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Changing business management needs

Offer evidence that supports the concept that finance, as a field of study, has evolved over time in response to changing business management needs.

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Evolution of Finance

Finance as a separate field from Accounting emerged from business combinations of 1900 in steel industries. These enterprises became big with complex decisions to be made and requirement for huge capital outlays. The combinations involved issuance of huge blocks of fixed-income and equity securities. Growth in technological innovations and creation of new industry resulted in further need of funds, prompting the study of finance to emphasise on liquidity and financing of the firm.
The depressions of the 30's meant firms had to concentrate on defensive aspect of survival preservation of liquidity and reconstruction. Business lacked funding, those institutions which were willing to lend required exorbitant interest rates. This time finance managers had a responsibility of ensuring that the enterprise was having optimal usage of funds, avoiding unnecessary expansion programmes and maintaining the loyalty of existing customers. Discovery of computer brought better, disciplined and fruitful analysis of financial performance. The 1990's saw the introduction of numerous financial instruments replacing hard cash as transfer of funds. The 2000's have brought globalisation through merger of firms, increase competition access to international markets and need for quality products.
Financial management is important in all types of businesses as well as government operations like hospitals and school. Financial managers are involved in decisions like, what product need expansion, where to obtain funding, make internally or sub contract.
A firm has a responsibility towards employees, shareholders, customers, creditors and society. Each of the stakeholders sees the role of enterprise in a different way. Sound financial management is necessary for the survival of an enterprise and its growth.

http://cbdd.wsu.edu/kewlcontent/cdoutput/TOM505/page29.htm

Published on Business Finance (http://businessfinancemag.com)
Finance in a Mercurial World

Created 04/01/2004 - 01:00

Economic and market volatility has reshaped the finance function and will define its tasks in the years ahead.
The U.S. economy's shallow recovery, ongoing globalization and heightened competition -- the broad economic forces that have shaped business conditions in recent years -- have left a permanent mark on finance. CFOs are now applying practices they once reserved for recessions across all phases of the business cycle. Consistently high levels of economic and market volatility have reshaped the finance function and ratcheted up the speed with which it must respond to change.
Only five years ago, the U.S. federal funds rate was 5 percent, unemployment was 4 percent, the federal government was running a surplus equal to 2 percent of GDP and the dollar reigned as the world's strongest currency. Today, the federal funds rate is 1 percent, unemployment is close to 6 percent, the federal government is running a deficit equal to 5 percent of GDP and the dollar is down nearly 10 percent against the world's major currencies.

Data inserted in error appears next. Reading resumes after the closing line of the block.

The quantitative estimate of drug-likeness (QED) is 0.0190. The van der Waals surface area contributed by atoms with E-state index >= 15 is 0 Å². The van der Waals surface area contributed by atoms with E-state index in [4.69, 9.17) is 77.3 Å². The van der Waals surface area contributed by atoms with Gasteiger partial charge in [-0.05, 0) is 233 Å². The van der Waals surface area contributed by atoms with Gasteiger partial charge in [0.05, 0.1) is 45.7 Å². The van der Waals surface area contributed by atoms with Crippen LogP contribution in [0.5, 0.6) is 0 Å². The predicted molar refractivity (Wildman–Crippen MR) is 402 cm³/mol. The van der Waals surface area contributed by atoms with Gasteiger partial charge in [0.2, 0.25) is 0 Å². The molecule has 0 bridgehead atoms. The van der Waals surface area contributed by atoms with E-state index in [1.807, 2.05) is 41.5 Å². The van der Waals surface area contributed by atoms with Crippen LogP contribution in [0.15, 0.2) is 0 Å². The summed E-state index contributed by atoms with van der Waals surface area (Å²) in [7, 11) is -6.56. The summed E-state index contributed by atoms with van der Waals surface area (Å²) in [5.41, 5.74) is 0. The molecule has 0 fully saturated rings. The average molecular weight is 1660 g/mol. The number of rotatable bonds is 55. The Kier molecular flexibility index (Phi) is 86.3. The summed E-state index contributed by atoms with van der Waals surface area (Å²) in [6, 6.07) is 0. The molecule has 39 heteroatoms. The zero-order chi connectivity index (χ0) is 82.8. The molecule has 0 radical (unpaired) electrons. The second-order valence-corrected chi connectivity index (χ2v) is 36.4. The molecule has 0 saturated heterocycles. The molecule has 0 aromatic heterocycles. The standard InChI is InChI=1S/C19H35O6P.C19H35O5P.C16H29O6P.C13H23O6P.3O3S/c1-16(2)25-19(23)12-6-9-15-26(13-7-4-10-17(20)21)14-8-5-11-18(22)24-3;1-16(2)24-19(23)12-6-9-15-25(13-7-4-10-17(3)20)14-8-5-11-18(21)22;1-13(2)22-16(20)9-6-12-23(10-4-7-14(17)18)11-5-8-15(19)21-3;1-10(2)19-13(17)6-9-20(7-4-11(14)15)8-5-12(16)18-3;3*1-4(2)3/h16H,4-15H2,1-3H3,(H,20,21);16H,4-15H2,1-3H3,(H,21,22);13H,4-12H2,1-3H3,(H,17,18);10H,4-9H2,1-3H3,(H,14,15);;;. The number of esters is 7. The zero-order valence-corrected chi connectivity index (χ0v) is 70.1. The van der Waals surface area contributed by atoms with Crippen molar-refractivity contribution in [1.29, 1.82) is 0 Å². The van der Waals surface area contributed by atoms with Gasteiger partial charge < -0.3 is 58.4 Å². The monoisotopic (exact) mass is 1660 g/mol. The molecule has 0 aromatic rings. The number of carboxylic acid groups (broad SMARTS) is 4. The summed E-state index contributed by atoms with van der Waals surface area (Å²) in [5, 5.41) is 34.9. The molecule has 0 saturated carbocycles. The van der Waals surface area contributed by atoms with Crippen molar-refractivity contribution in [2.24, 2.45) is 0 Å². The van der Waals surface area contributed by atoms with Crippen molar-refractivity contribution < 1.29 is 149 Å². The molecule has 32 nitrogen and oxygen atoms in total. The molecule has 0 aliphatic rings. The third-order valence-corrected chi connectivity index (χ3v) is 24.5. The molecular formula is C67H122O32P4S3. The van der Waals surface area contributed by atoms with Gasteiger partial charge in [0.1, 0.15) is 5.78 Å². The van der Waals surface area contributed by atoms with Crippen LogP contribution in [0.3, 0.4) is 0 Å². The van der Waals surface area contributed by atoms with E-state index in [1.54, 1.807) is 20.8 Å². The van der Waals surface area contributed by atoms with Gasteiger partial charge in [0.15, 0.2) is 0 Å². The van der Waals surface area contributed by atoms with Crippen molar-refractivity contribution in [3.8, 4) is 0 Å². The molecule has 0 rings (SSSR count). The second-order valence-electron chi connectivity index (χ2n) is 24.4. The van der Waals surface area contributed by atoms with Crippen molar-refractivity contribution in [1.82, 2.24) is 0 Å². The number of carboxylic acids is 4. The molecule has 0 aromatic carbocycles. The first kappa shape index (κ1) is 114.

U.S. corporations held four of the top five spots for multinationals ranked by foreign assets in 1999; today they hold only one. In 1999, more than $283 billion flowed into the United States in foreign direct investment; last year, the United States pulled in less than one-third of that amount.

Five years ago, the tech bubble was intact. U.S. GDP growth stood at 5 percent in 1999. A year later, growth was barely positive, and in the first quarter of 2001 GDP contracted, signaling the end of the boom years. The recovery that theoretically began at the end of 2001 remains weak, and volatility still reigns in the economy and the securities markets.
"The business cycle has required CFOs to focus on cost structures, expense management and product line/infrastructure rationalization," says David Odell, CFO of Hyperion Solutions Corp., the Sunnyvale, Calif.-based business performance management software provider. "Moving forward, a global economic recovery must be led by the United States."
Economic and market volatility has marked all phases of the business cycle for the past five years, however, and it will likely characterize ...

Solution Summary

Evolution of Finance

Finance as a separate field from Accounting emerged from business combinations of 1900 in steel industries. These enterprises became big with complex decisions to be made and requirement for huge capital outlays. The combinations involved issuance of huge blocks of fixed-income and equity securities. Growth in technological innovations and creation of new industry resulted in further need of funds, prompting the study of finance to emphasise on liquidity and financing of the firm.

The depressions of the 30's meant firms had to concentrate on defensive aspect of survival preservation of liquidity and reconstruction. Business lacked funding, those institutions which were willing to lend required exorbitant interest rates. This time finance managers had a responsibility of ensuring that the enterprise was having optimal usage of funds, avoiding unnecessary expansion programmes and maintaining the loyalty of existing customers. Discovery of computer brought better, disciplined and fruitful analysis of financial performance. The 1990's saw the introduction of numerous financial instruments replacing hard cash as transfer of funds. The 2000's have brought globalisation through merger of firms, increase competition access to international markets and need for quality products.

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